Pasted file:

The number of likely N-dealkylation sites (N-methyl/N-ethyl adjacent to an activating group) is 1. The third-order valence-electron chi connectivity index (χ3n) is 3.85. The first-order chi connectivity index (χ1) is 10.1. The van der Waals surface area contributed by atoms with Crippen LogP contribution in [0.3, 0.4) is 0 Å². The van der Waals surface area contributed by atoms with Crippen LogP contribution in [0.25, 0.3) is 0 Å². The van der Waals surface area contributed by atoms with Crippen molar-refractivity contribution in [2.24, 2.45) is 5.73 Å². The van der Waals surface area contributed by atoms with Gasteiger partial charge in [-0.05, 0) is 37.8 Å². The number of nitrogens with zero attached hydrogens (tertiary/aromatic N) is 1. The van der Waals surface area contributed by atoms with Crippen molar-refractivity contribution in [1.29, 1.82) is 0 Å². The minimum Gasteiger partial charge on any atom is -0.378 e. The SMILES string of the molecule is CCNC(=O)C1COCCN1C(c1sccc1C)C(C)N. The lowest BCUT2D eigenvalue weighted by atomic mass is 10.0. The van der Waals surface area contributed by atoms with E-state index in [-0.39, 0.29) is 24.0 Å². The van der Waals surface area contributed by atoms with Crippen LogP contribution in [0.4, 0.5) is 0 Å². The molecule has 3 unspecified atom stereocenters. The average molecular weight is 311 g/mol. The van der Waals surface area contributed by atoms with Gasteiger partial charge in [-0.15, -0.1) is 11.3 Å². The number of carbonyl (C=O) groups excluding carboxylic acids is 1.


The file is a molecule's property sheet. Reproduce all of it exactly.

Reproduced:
The number of likely N-dealkylation sites (N-methyl/N-ethyl adjacent to an activating group) is 1. The third-order valence-electron chi connectivity index (χ3n) is 3.85. The first-order chi connectivity index (χ1) is 10.1. The van der Waals surface area contributed by atoms with Crippen LogP contribution in [0.3, 0.4) is 0 Å². The van der Waals surface area contributed by atoms with Crippen LogP contribution in [0.25, 0.3) is 0 Å². The van der Waals surface area contributed by atoms with Crippen molar-refractivity contribution in [2.24, 2.45) is 5.73 Å². The van der Waals surface area contributed by atoms with Gasteiger partial charge in [-0.05, 0) is 37.8 Å². The number of nitrogens with zero attached hydrogens (tertiary/aromatic N) is 1. The van der Waals surface area contributed by atoms with Crippen molar-refractivity contribution in [1.29, 1.82) is 0 Å². The minimum Gasteiger partial charge on any atom is -0.378 e. The SMILES string of the molecule is CCNC(=O)C1COCCN1C(c1sccc1C)C(C)N. The lowest BCUT2D eigenvalue weighted by atomic mass is 10.0. The van der Waals surface area contributed by atoms with E-state index in [-0.39, 0.29) is 24.0 Å². The van der Waals surface area contributed by atoms with Crippen LogP contribution in [0.4, 0.5) is 0 Å². The molecule has 3 unspecified atom stereocenters. The average molecular weight is 311 g/mol. The van der Waals surface area contributed by atoms with Gasteiger partial charge in [-0.15, -0.1) is 11.3 Å². The number of carbonyl (C=O) groups excluding carboxylic acids is 1.